Claimed for Makarov's Baby(7)

By: Sharon Kendrick

She remembered the hours he’d spent in nightclubs and bars and casinos, gambling away millions of rubles as if they were nothing but loose change, in a vodka-or whisky-induced haze. She remembered all the women who had passed through his bed—the ones with the tiny dresses and tottering heels who exuded a dangerous kind of glamour, along with the occasional flash of their knickers. She certainly didn’t want her son growing up to think those kind of women were the norm. Who was to say that the seedy world Dimitri inhabited wouldn’t corrupt her golden-haired boy and introduce him to some unspeakable future?

She remembered his coldness towards her the morning after she’d slept with him—his shocked face when he’d opened his eyes and seen who was lying beside him. With her brown hair and narrow build she must have seemed like a different species from the blowsy women he usually bedded. No wonder he hadn’t been able to wait to get away from her.

‘We’d better go to your place, I suppose,’ she said, her voice filled with resignation.

His mouth hardened as he rapped on the window and spoke to the driver in his native tongue, and the car took a left, travelling towards the dockland area of the city.

Erin waited for his interrogation to begin, but when Dimitri took a phone call and began what was clearly a business conversation in his native Russian, she was momentarily perplexed. Until she remembered that his ability to switch on and off was legendary. And he was manipulative—that was one of the reasons he was so frighteningly successful. Right now, he would have realised that by leaving her to stew he would only increase her feelings of insecurity and put him in an even stronger position. His clever mind would be carefully stockpiling a series of questions, but he would ask them only in his time, and on his terms.

And really, there was only one question which she was going to have difficulty answering...

The car took them to his skyscraper apartment overlooking the river and Erin was filled with a horrible feeling of déjà vu as they walked into the magnificent marbled foyer, with its forest of tall, potted palms—behind which sat one of the burly porters who were all ju-jitsu trained. Sometimes she used to come here to take dictation if her boss was getting ready to go abroad, and it was a place she had always liked—a coldly magnificent apartment which was worlds away from her own rented home. She’d liked the river view and the fact that you could push a button and the blinds would float down, or another button would send music drifting out from one of the many speakers. She’d liked pretty much everything about it until the night when she’d overstepped the mark. When she’d offered him comfort during the one time she’d seen Dimitri looking vulnerable.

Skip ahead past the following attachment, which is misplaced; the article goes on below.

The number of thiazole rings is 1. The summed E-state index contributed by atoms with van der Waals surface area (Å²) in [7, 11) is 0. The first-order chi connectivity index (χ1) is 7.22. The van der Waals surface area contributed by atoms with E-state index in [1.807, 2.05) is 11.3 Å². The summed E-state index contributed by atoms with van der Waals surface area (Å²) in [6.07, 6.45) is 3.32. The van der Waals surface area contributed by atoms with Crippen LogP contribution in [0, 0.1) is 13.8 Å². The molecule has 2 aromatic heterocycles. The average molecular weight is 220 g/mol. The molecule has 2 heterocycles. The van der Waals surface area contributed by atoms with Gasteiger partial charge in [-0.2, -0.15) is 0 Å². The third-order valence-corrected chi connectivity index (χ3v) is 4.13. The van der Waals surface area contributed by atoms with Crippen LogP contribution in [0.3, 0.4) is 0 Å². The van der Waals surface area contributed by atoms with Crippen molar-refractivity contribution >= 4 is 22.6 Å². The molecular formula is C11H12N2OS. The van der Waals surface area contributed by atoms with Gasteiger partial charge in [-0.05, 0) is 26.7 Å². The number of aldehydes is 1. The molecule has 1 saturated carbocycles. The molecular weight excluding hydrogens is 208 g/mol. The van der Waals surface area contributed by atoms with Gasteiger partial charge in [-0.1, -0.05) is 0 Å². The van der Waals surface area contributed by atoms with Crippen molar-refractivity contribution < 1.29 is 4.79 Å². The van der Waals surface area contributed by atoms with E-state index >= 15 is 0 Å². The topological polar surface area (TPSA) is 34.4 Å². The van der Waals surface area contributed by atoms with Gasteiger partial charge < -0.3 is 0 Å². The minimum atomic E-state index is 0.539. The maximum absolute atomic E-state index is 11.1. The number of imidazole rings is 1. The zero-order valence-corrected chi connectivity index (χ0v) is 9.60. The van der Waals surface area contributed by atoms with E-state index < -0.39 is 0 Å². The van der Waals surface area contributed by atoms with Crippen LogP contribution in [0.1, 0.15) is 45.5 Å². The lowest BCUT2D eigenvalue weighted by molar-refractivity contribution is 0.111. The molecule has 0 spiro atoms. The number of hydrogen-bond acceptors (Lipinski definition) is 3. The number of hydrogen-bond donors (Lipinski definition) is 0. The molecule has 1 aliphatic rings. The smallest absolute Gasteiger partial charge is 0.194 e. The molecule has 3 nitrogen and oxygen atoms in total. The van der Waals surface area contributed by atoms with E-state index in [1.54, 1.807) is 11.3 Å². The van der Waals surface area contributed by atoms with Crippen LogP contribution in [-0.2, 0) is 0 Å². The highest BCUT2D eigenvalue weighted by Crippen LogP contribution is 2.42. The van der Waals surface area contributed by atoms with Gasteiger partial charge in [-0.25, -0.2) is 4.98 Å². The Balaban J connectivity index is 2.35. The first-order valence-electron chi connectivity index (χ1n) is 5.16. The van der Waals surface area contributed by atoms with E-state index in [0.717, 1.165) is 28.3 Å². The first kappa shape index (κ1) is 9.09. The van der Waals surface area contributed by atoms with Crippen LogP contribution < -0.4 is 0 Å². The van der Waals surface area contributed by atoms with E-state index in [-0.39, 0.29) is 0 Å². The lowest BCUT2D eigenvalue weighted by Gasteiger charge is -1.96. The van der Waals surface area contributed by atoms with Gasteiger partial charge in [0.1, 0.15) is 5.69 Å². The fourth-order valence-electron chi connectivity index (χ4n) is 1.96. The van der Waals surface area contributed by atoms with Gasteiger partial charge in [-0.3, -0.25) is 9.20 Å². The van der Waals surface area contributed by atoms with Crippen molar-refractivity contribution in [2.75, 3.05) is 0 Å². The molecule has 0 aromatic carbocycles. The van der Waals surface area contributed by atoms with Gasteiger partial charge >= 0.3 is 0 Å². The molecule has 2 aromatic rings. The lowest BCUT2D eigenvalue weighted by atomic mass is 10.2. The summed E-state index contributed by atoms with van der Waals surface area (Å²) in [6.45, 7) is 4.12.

And he’d responded by taking her virginity on his vast dining-room table, tearing off her panties like a man possessed and making that almost feral moan as he drove deep inside her.

She could see the porter looking her up and down as she stepped out of the revolving door in her badly fitting white dress, with Dimitri’s jacket hanging around her shoulders. Briefly, she felt like some sort of crazy woman, especially when he propelled her into the waiting elevator at great speed.

‘Hurry up,’ he said as he pressed the button for the penthouse elevator. ‘I don’t want my reputation being trashed by being seen with a woman in a second-hand wedding dress.’

‘I didn’t think it was possible for your reputation to sink any lower!’

Pale eyes swept over her. ‘You might be surprised how out of touch you are,’ he said mockingly.

‘I doubt it,’ she spat back.

But as the elevator gathered speed Erin knew she had to forget the past and concentrate on the present. She had to think about the situation as it was, not what it used to be. If only she hadn’t allowed her feelings for him to ruin everything. If only she hadn’t started entertaining romantic fantasies about him—when she knew better than anyone that grand passion brought with it nothing but disillusionment.

She bunched up the material of her white dress as he unlocked his apartment and stood aside to let her pass, and she couldn’t work out whether to be happy or sad when she noticed that very little had changed. The vast, wooden-floored entrance hall still provided the perfect backdrop for all the Russian artefacts which were everywhere. The Fabergé eggs he collected were displayed in a casual grouping, which only seemed to emphasise their priceless beauty. There was one in particular which she used to love—a perfect golden sphere studded with emeralds and rubies, which seemed to mock her now as it sparkled in the autumn sunlight.

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